IEEE Penang Joint Chapter


July 11th, 2022

“New Opportunities in Non-Uniform Sampling” by  Mike Shuo-Wei Chen, PhD, professor in Electrical Engineering Department, University of Southern California, USA.  IEEE Distinguished Lecturer.

Date:  July 23, 2022 (Saturday)
Time:  10:00 hrs till 11:30 hrs (UTC+8)
Google Meet:

All are cordially invited to attend. Admission is FREE.


Uniform sampling has been widely adopted in today’s circuit designs, ranging from data converters (ADC and DAC), and discrete-time signal processing (such as switched-capacitor filters). It is a well-developed processing technique that leads to many circuit architectures. However, Nyquist theory does not limit us to processing the samples at a uniform time grid so long as the average sample rate is sufficiently high, i.e., no loss of signal information. Why not sample the analog signal in a non-uniform time grid? What is the benefit by doing so? What is the underlying signal processing implication? In this talk, I will provide a background overview and explore new opportunities in non-uniform sampling (NUS) along with several silicon prototypes (from data converter to RF transceiver) that leverage non-uniform sampling. Thanks to the unique properties of NUS, there are interesting possibilities for future circuit- and system-level architectural innovations.


Dr Mike Shuo-Wei Chen is a professor in Electrical Engineering Department at University of Southern California (USC) and holds the Colleen and Roberto Padovani Early Career Chair position. He received the B.S. degree from National Taiwan University, Taipei, Taiwan, in 1998 and the M.S. and Ph.D. degrees from University of California, Berkeley, in 2002 and 2006, all in electrical engineering.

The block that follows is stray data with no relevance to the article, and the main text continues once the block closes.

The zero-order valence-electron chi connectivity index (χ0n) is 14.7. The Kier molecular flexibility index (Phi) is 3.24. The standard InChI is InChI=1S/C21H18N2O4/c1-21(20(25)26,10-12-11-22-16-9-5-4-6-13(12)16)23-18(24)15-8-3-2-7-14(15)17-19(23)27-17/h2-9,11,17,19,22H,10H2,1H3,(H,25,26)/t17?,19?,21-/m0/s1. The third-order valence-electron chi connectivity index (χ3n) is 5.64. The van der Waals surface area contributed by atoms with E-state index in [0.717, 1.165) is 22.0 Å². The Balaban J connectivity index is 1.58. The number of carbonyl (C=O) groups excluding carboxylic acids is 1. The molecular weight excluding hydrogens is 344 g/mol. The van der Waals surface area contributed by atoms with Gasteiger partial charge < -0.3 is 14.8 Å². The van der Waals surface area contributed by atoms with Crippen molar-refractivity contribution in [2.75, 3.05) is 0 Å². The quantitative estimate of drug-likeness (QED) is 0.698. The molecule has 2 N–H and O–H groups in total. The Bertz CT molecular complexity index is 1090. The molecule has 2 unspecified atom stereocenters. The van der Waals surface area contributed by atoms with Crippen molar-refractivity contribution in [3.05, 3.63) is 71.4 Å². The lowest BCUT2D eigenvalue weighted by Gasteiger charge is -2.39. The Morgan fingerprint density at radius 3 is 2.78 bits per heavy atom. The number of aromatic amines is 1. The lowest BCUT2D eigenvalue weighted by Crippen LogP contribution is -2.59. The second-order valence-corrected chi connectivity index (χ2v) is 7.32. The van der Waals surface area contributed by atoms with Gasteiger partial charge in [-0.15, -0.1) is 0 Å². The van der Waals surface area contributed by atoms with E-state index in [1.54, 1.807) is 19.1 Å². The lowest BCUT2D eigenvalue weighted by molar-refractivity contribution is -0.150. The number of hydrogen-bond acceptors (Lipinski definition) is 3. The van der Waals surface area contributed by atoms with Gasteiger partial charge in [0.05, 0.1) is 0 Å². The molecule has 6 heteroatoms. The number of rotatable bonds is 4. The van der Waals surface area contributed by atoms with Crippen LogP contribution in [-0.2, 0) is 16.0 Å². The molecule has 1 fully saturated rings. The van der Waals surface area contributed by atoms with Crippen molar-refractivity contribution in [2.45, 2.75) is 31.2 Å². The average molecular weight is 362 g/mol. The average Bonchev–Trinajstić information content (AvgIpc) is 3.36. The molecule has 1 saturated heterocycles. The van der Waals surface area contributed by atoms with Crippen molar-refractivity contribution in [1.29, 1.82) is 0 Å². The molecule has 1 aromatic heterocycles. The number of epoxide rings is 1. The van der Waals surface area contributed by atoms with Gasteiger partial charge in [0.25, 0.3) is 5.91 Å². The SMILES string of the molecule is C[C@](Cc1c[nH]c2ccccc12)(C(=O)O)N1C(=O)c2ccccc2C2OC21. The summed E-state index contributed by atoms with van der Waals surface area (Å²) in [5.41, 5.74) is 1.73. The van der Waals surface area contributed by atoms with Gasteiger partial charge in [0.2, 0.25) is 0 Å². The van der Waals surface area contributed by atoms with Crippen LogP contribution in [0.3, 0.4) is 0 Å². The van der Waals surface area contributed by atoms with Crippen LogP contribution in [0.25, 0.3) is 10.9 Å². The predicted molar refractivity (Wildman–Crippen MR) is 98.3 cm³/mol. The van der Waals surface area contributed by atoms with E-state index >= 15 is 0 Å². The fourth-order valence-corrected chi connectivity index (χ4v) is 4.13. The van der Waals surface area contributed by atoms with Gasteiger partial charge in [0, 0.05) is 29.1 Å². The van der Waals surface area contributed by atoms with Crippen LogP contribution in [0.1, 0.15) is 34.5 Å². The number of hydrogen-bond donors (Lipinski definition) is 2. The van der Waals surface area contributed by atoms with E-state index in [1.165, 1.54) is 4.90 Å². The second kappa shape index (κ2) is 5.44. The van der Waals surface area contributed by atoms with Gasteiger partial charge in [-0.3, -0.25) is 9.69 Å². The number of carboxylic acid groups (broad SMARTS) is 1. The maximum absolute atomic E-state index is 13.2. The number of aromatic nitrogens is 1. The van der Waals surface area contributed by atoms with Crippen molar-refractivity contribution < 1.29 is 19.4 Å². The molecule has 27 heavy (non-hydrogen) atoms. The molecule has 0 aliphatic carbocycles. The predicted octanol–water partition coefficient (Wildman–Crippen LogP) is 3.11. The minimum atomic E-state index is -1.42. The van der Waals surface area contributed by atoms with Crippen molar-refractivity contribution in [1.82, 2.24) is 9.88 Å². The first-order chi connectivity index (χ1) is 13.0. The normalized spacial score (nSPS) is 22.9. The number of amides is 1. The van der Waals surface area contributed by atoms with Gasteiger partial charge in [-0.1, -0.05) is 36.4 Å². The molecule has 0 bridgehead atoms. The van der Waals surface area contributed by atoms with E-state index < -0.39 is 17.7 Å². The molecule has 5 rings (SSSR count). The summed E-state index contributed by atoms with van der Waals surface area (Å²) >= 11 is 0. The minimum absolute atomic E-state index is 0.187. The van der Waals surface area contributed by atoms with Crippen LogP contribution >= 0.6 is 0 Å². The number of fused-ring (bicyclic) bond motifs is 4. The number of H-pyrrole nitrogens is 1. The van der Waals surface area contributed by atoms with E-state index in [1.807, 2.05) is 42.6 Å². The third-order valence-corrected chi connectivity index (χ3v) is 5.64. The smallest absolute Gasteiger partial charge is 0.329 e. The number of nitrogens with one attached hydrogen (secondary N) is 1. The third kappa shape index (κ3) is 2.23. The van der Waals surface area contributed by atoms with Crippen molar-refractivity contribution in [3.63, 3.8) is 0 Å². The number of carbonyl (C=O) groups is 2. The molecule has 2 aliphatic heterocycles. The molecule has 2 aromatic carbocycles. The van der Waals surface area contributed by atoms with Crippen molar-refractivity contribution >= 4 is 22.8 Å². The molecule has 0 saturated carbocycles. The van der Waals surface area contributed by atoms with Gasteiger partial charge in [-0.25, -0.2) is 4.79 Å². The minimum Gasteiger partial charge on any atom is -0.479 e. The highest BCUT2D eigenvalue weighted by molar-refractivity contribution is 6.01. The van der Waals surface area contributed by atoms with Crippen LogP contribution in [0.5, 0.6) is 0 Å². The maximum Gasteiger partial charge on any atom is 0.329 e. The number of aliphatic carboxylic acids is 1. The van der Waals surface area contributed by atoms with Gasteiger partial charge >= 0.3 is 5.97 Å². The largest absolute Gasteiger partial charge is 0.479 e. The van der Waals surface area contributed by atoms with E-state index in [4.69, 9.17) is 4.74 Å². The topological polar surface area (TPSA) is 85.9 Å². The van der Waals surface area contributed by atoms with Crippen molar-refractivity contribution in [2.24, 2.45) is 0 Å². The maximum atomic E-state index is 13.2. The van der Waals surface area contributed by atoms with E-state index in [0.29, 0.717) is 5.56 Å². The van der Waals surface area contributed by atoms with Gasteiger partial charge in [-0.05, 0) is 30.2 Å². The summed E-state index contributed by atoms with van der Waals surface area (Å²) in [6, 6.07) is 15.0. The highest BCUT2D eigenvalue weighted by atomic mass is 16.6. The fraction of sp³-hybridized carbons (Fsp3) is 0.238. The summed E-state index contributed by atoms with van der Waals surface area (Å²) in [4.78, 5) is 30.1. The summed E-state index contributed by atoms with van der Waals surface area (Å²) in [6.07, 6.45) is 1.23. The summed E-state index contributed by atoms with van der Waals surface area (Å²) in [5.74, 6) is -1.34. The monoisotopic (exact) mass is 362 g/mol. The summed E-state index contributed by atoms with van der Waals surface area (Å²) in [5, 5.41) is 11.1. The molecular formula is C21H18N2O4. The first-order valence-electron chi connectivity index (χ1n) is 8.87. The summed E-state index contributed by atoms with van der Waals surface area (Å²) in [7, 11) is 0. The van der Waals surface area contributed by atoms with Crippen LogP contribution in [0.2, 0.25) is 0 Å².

As a graduate student, he proposed and demonstrated the asynchronous SAR ADC architecture, which has been adopted in industry today for low-power high-speed analog-to-digital conversion products. After joining USC in 2011, he leads an analog mixed-signal circuit group, focusing on high-speed low-power data converters, frequency synthesizers, RF/mm-wave transceiver designs, analog circuit design automation, bio-inspired computing, non-uniformly sampled circuits and systems. From 2006 to 2010, he worked on mixed-signal and RF circuits for various wireless communication products at Atheros Communications (now Qualcomm).

Dr. Chen was the recipient of Qualcomm Faculty Award in 2019, NSF Faculty Early Career Development (CAREER) Award, DARPA Young Faculty Award (YFA) both in 2014, Analog Devices Outstanding Student Award for recognition in IC design in 2006 and UC Regents’ Fellowship at Berkeley in 2000. He also achieved an honorable mention in the Asian Pacific Mathematics Olympiad, 1994. Dr. Chen has been serving as an associate editor of the IEEE Solid-State Circuits Letters (SSC-L), IEEE Transactions on Circuits and Systems II: Express Briefs (TCAS-II), as well as a TPC member in IEEE Solid-State Circuits Society conferences, notably the IEEE International Solid-State Circuits Conference (ISSCC), IEEE Symposium on VLSI Circuits (VLSIC), and IEEE Custom Integrated Circuits Conference (CICC).